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I’ve got my dick buried inches deep in a mewling woman’s cunt when I first become aware of the click of my front door. I pull out and grab a handful of bedsheets, toss them over to her, and she moans in protest over being without my dick anymore.
“Cover up, sugar, you have three seconds . . .”
The first to materialize in my door is Derek. “Your father wants you.” Next to him is my asshole half brother, Wyatt, and he looks none too pleased to see me. What can I say? It’s mutual. I jump into my jeans. “He sent two of you?” I ask, almost laughing. “If I were a girl, I guess this would be the part where my feelings get hurt.”
Both men walk into the room, checking out the territory with quick flicks of their eyes. They don’t see me coming. In less than a second, I’ve got Derek pinned up against the wall and I’ve got Wyatt in a choke hold. I spin them to face the door as I watch the rest of the men shuffle in. Seven of them, plus the two squirming in my hold. The nine-member squad composes the Underground enforcing committee led by my father—every man here with a different level of skills. None, not a single one of them, as skilled as I.
“You know damn well if it involved you, it’d be a nine-man mission,” Eric Slater, my father’s brother and right hand, says as he steps inside. Eric is stern, silent, and dangerous. He’s my uncle and the closest thing to a dad I had growing up. He taught me to live among my father’s private little mob—no, not live. He taught me to survive. To take my circumstances and thrive. Because of him, I grew smarter, stronger, meaner. I learned whatever there was to learn, multiplied by the billionth power. The power of kill or be killed. Doesn’t matter if you’ll use the skill, it’s an insurance. Ever heard of insurances, boy? People who have insurances rarely use them. It’s those who don’t have shit who end up needing one. See that arrow? Use it. See that knife? Wield it, fling it, learn how to use the least amount of effort to do the most amount of damage. . . .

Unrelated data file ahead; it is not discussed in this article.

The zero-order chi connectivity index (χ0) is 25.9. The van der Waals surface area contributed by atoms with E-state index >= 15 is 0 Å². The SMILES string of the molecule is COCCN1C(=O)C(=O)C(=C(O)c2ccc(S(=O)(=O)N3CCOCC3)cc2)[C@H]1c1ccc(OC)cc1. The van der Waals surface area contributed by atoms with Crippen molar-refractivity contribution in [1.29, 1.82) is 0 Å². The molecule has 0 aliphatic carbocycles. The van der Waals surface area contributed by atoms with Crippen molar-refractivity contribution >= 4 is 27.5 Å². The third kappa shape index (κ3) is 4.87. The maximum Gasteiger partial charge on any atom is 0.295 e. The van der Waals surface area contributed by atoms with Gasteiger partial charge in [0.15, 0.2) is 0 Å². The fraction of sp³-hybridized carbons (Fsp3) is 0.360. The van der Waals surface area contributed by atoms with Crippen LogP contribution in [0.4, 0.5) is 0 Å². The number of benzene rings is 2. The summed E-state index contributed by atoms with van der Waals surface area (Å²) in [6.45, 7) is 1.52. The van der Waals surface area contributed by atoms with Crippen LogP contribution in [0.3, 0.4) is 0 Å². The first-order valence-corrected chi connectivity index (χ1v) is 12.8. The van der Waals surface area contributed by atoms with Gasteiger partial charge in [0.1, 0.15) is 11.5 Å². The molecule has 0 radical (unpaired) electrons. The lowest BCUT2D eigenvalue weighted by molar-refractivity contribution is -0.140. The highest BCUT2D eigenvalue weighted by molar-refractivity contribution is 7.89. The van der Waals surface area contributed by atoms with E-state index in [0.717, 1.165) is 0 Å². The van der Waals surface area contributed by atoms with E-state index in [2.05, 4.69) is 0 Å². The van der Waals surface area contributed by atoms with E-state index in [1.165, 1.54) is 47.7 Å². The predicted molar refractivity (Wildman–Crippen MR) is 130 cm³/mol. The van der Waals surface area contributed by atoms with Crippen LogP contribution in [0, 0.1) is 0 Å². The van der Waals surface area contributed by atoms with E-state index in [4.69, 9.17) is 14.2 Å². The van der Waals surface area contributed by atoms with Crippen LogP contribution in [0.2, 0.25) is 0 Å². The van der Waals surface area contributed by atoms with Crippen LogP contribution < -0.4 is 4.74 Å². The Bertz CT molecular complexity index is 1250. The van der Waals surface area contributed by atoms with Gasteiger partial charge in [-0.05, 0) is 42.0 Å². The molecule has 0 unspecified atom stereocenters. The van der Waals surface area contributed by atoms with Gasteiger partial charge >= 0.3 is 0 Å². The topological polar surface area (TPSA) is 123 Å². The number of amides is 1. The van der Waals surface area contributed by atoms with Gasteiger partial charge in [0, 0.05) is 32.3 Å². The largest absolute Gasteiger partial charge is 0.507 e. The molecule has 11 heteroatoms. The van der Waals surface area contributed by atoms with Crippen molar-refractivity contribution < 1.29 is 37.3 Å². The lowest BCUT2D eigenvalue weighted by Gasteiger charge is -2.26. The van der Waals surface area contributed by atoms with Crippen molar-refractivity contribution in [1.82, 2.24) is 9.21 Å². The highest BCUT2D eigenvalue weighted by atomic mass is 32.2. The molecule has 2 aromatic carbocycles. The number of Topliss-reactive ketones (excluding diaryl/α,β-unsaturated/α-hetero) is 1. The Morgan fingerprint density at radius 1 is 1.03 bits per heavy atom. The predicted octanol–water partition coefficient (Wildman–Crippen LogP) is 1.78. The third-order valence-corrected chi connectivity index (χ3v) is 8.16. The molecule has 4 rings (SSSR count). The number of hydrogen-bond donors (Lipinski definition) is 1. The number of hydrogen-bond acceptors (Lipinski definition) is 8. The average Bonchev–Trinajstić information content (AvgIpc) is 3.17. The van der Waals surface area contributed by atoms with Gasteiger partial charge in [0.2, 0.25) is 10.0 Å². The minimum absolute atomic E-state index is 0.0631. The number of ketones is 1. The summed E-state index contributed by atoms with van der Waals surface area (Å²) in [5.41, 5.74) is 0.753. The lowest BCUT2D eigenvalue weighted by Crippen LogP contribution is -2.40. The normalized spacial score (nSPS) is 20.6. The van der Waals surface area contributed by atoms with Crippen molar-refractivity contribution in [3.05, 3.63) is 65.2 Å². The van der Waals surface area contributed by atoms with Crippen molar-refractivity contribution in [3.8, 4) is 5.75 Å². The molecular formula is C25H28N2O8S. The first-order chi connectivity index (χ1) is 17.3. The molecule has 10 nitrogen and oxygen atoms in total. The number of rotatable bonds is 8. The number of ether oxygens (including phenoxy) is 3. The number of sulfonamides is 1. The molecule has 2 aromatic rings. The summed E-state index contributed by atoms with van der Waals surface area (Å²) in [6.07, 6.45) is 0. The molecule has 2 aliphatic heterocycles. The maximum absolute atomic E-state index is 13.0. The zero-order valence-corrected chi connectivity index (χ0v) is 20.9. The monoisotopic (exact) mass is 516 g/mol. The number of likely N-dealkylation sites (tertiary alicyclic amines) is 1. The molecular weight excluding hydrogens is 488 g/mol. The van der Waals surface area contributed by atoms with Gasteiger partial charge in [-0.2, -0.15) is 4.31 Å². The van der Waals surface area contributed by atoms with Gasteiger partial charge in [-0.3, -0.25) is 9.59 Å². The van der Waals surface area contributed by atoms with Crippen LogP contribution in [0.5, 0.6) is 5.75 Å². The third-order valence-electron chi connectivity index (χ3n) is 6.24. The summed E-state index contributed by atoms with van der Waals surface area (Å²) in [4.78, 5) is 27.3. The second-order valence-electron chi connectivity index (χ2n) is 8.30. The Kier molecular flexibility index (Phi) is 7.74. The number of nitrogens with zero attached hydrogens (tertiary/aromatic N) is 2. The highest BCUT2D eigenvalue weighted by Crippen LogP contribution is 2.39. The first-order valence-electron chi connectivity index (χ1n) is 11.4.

I’ve got all kinds of insurances. My entire mind is a computer programmed to think the worst of a situation, all in less than a second. Right now, I know for a fact all these men are armed. Some of them carry two weapons, under their socks, at the small of their backs, or in the front flaps of their jackets. Eric watches my eyes scan each and every one of them, and he smiles, clearly proud of me. He opens his jacket and looks down at the gun on his hip. “You want to touch my piece? Here you go, Grey.” He pulls it out and extends it, the barrel in his hand.
I let go of the two men in my grasp when I sense Wyatt is about two seconds from passing out. I pull them back, then with a shove send them smashing against the wall. “I don’t give a shit what he wants to say to me,” I state.